If a break clause was to be included, the landlord accepted that it would have to prove a ground of opposition under s30(1) of the Act in order to exercise the break option.

HHJ Monty KC, in considering whether to grant a break clause, made it clear that the court must try and strike a balance “between granting a reasonable degree of security to the tenant on the one hand, and not preventing the landlord from recovering possession if one of the statutory grounds can be proved on the other”.

Section 30(1)(g) – Landlord’s intention to occupy the premises for the purpose of a business to be carried on by the landlord

The relevant ground in this case was ground (g), namely that on termination of the tenancy, the landlord intends to occupy the property for the purposes of a business to be carried on by the landlord.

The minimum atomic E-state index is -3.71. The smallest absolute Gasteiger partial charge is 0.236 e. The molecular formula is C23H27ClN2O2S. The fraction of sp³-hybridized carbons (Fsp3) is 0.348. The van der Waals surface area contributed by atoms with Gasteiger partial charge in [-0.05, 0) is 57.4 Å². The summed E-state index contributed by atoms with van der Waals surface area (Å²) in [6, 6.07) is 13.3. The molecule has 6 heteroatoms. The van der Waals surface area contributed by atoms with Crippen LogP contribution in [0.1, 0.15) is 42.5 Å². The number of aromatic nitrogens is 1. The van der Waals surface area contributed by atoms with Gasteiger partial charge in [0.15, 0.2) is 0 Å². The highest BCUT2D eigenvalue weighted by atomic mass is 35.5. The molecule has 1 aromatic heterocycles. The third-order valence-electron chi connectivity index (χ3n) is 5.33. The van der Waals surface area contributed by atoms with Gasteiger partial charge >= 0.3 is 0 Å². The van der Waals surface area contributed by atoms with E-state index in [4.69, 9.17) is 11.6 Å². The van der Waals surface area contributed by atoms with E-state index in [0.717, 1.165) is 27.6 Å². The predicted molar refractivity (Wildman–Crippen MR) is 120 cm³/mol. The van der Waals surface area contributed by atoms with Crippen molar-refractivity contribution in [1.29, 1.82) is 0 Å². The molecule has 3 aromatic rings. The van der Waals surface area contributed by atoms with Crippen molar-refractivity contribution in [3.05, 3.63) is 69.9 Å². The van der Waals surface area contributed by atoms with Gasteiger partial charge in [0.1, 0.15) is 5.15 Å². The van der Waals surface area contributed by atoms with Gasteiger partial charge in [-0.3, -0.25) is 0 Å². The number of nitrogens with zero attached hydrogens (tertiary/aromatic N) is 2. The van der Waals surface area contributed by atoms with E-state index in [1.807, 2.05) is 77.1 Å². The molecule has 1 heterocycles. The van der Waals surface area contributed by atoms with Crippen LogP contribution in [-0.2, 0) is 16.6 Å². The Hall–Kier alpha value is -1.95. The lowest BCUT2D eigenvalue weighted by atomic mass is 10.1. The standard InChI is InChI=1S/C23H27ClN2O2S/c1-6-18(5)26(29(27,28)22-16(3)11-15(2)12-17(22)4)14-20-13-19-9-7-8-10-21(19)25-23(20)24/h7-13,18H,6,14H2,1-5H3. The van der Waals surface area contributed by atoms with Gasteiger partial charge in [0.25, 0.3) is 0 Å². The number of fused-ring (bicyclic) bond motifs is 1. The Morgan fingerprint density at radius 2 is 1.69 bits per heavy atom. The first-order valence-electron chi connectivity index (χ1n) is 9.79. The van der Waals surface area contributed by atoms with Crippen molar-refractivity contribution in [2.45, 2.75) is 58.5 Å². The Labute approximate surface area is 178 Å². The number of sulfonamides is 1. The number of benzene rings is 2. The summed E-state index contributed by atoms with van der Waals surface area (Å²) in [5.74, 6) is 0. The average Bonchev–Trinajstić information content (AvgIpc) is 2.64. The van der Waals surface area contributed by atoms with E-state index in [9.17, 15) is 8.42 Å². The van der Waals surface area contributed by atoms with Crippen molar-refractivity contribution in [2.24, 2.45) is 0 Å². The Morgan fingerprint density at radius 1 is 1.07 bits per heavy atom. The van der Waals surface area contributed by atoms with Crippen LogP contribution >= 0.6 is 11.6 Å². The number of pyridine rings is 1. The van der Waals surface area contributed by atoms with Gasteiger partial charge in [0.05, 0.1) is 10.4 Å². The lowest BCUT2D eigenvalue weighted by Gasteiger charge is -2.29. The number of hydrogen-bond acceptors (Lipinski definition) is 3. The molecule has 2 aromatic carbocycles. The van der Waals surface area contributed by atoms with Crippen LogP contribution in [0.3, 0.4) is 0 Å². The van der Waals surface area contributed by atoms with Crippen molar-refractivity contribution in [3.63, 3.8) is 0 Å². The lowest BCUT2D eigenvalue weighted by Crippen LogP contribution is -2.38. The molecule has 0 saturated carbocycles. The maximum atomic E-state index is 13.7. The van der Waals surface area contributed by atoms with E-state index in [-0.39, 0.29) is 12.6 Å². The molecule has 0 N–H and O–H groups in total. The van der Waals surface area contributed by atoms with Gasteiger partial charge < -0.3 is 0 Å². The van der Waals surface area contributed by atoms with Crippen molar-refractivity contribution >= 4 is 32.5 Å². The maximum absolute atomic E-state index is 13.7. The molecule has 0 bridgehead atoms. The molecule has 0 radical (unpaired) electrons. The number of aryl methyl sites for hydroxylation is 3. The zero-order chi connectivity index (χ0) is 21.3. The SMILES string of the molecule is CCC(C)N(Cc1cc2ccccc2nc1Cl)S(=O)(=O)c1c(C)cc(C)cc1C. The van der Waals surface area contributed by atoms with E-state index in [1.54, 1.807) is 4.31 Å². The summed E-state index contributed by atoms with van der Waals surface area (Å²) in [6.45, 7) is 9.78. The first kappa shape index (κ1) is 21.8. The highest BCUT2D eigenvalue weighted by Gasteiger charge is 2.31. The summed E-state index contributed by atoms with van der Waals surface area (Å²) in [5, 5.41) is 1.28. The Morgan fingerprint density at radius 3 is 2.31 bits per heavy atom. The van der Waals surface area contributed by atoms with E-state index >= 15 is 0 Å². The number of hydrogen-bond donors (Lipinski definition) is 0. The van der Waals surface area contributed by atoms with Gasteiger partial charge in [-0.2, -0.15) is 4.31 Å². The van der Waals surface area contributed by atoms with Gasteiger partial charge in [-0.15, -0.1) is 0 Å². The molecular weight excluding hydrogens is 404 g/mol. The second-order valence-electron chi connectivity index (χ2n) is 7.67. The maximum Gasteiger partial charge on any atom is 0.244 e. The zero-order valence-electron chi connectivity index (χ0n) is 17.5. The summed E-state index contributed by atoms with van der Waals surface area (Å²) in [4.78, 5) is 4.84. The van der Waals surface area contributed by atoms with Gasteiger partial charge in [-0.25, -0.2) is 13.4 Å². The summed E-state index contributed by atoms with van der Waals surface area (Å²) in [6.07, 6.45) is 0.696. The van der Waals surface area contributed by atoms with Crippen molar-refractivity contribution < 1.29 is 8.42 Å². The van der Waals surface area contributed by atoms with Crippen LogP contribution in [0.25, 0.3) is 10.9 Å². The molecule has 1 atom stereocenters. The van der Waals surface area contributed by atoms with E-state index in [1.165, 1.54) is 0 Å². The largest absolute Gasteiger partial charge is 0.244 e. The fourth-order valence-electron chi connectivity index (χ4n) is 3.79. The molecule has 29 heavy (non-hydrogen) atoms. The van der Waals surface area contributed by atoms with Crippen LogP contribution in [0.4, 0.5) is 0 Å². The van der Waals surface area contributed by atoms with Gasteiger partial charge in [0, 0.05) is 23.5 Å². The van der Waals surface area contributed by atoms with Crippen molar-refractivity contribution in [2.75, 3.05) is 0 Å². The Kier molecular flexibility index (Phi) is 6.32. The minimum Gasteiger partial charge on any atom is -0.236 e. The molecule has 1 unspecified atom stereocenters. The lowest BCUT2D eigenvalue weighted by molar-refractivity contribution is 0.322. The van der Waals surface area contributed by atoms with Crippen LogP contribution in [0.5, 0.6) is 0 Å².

The renewal leases themselves were unopposed and so it was for the landlord to prove that they would be able to establish ground (g) at some point in the future when exercising the break option. That is, the landlord needed to show a bona fide intention to operate the break clause if one was granted.

When giving evidence, the landlord agreed that a car business would be an entirely new business for K Group Holdings Ltd. It was further contended by the landlord’s witness that members of his family who controlled entities within the same group as the landlord were only a “little bit inclined to have a study and see the possibilities” of the electric car market. 

In this case, the landlord’s inadequate evidence and the effect the break clause would have on the tenant meant that the court found in favour of the tenant in refusing the inclusion of the landlord’s proposed break clause.